Polar vortex behind Finland’s cold weather

Raanujärvi Lake in Finland's Arctic Lapland region. February 2013. (Eelis Pulkkinen. Yle)Researchers say that recent cold weather in Finland is because of a polar vortex pushing colder air currents across the country from the North.

The Finnish Meteorological Institute (FMI) says the icy blast is down to a large-scale low pressure system located 15-25 kilometres high in the stratosphere.

It is currently centred just north of Finland over the Arctic Ocean. According to FMI researcher Jari Tuovinen, the system shifts location over time.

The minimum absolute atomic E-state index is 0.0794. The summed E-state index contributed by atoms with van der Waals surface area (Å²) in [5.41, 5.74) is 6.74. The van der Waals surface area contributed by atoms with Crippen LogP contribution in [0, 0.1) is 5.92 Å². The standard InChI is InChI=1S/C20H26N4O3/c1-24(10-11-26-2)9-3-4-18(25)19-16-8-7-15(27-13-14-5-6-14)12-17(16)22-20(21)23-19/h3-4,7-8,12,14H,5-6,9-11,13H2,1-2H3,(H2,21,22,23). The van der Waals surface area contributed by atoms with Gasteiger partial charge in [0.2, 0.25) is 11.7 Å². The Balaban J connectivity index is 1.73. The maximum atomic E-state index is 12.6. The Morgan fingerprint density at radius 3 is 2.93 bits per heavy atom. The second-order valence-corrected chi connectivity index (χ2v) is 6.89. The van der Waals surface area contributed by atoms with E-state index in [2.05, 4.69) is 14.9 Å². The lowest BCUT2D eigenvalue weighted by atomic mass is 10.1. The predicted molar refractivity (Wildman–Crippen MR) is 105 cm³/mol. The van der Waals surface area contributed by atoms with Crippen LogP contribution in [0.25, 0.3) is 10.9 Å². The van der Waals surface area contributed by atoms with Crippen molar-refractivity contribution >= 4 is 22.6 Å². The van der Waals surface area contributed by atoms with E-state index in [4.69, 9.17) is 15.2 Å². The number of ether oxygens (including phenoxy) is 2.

Arctic Centre researcher Bruce Forbes has previously told Yle News that warm air is drawn into the polar vortex, slowing it down. That causes colder air to flow on its periphery, spreading over the area close to the vortex.

The vortex is expected to unwind towards the end of March or beginning of April, when the sun has begun to warm the northernmost parts of the globe.

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